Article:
Another excellent portrayal of the Dark Side’s power was that done by Kevin J. Anderson with his character Kyp Durron, who comes to be able to use the Force directly through surges of fear and anger to free himself from captivity. Unguided by any master, he discovers that fear, anger and aggression make him powerful, and underline the truth of Yoda’s claim that the Dark Side is “quicker, easier, more seductive.” And of course, it is, because it always has been.

The Force is on one hand a tame god. It obeys the will of the user. But on the other hand, it is a metaphor for that most challenging of theological concepts: free will. And like any person who discovers that his or her anger and fear can be fashioned into a weapon to bend and manipulate others, the temptation to continue using it becomes a sword sharp as a lightsaber, unsafe to hold from any angle. If you stop using it, those you threaten will be encouraged to strike back (most likely for the same reasons you struck them in the first place). And even if they do not, you will be left to face the guilt and will be forced to confess that your actions were wrong from the outset. Far easier, then to find any excuse to keep using the dark power, always for the noblest of goals. But any Star Wars fan – and far more sadly, any history student – knows where that leads. It leads to killing children to save the thing you love, and then passing it off as a difference in “point of view.” To, in the words of a better character, Aral Vorkosigan, do terrible things in the present to avoid false terrors in the future. We do not have to be Jedi to be tempted by the Dark Side. It is in all of us.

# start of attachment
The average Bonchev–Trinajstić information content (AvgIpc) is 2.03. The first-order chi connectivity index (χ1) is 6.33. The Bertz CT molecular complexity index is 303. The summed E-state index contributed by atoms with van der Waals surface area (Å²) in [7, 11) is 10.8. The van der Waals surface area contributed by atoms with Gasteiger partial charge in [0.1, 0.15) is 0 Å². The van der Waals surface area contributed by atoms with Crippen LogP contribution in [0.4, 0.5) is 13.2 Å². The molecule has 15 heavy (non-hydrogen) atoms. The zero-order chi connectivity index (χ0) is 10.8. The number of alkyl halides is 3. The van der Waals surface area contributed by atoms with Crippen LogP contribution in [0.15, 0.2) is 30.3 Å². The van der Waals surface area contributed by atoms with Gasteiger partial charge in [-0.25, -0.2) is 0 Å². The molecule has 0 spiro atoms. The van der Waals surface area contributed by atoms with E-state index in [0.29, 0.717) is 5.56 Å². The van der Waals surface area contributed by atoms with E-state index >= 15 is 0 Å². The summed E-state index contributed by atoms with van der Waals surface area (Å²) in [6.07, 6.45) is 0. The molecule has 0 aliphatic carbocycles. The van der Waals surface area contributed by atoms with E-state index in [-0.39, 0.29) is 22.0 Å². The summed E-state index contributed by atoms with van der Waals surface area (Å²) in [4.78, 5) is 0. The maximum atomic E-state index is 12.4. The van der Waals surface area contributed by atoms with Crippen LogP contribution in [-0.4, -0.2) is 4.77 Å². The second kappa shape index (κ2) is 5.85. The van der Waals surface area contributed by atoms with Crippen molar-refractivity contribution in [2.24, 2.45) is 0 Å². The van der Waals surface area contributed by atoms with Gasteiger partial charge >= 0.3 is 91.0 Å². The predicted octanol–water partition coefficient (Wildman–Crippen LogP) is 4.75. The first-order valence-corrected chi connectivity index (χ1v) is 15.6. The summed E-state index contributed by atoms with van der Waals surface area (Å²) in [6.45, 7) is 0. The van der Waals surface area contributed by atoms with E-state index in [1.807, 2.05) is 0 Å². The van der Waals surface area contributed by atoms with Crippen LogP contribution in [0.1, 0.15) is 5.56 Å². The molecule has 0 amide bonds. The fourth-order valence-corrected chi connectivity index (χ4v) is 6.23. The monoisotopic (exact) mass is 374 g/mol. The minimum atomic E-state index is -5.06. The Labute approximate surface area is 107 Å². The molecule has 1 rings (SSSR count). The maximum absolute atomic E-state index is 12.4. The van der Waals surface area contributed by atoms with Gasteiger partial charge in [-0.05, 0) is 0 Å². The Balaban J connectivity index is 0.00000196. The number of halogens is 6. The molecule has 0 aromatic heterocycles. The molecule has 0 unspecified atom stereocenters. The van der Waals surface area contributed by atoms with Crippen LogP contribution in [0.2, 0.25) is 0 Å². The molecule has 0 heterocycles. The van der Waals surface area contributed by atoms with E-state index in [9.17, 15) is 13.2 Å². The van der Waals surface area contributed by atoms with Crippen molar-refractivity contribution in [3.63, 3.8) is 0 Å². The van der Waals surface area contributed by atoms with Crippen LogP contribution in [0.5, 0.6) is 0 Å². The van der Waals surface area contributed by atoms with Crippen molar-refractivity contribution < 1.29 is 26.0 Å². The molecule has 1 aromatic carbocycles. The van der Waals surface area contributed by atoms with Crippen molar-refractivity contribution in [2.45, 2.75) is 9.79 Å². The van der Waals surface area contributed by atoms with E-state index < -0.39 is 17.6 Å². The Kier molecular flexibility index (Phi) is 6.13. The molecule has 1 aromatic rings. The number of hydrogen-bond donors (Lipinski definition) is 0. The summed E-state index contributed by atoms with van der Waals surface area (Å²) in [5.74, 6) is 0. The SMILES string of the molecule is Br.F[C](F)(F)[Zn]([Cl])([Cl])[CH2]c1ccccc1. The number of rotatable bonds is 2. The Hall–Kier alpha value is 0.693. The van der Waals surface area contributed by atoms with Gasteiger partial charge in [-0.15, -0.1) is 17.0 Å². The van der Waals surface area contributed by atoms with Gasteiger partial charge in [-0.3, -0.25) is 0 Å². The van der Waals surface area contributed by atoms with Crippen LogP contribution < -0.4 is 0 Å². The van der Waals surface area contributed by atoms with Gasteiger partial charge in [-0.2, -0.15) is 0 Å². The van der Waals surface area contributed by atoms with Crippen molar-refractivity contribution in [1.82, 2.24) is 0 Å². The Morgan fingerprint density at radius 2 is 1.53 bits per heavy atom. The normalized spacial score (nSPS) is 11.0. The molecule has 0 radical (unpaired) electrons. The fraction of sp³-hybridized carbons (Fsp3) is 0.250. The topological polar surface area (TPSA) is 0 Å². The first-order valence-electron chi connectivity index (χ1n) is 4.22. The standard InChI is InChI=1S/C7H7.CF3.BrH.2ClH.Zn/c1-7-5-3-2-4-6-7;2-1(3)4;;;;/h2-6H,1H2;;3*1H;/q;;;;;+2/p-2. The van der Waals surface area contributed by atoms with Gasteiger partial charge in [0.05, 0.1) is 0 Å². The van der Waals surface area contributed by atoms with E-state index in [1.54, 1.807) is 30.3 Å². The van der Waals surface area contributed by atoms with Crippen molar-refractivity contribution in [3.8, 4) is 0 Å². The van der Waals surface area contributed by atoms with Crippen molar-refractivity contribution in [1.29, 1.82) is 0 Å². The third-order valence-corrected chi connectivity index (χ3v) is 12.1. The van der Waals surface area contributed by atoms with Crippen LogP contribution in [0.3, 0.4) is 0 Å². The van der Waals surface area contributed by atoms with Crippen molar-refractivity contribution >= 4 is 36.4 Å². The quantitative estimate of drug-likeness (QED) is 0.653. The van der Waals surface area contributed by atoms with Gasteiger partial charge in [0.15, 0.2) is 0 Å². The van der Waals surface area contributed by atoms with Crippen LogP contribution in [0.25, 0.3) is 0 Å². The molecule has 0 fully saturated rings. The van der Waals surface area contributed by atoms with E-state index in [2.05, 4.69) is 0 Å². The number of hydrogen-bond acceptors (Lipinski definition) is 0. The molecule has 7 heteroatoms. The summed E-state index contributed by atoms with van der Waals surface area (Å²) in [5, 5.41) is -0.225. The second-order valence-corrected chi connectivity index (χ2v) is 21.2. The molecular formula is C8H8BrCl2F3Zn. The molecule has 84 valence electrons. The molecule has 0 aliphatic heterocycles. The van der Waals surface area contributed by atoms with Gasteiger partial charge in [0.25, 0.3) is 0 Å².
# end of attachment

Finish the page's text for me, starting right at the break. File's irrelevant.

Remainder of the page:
Yes, Star Wars Fans, It Was Always Possible To Track Ships Traveling In Hyperspace: The Evidence

In The Last Jedi, the plot hinges on the idea that it is impossible to track ships through a hyperspace jump without cutting-edge First Order technology. I am going to make my case that it was always possible to track ships through hyperspace, and that this plot oint is an example of bad continuity.

Now at first glance, it seems that I am just wrong. After all, the Millennium Falcon always escapes Imperial pursuers by going to lightspeed. However, we need to examine the circumstances, here. Plainly, hyperspace jumps are not instantaneous, just very, very fast. Also, ships do not seem to be able to interact with each other physically (e.g. to fight battles) while in hyoerspace. Our first encounter with hyperspace is with the Falcon jumping away from Tatooine. Let’s look at that scene:

We have seen the Falcon jump to hyperspace. Then much later, at least long enough for Luke to start lightsaber training and R2-D2 to get involved in a board game with Chewbacca, Han comes in and says, “Well, you can forget your troubles with those Imperial slugs. I told you I’d outrun ’em!”
At the total lack of reaction he then says, “Don’t everybody thank me at once.”
Now, why this announcement, if the jump to lightspeed in itself meant they were untrackable? The clear implication is that the Empire was (or may have been) following them, and Han has spent the intervening time making sure of their escape. Of course Han was rather confident of his ability to do this: he’s flying the ship that “made the Kessel Run in 12 parsecs” after all (whatever that means) and believes himself to be one of the best star pilots in the galaxy.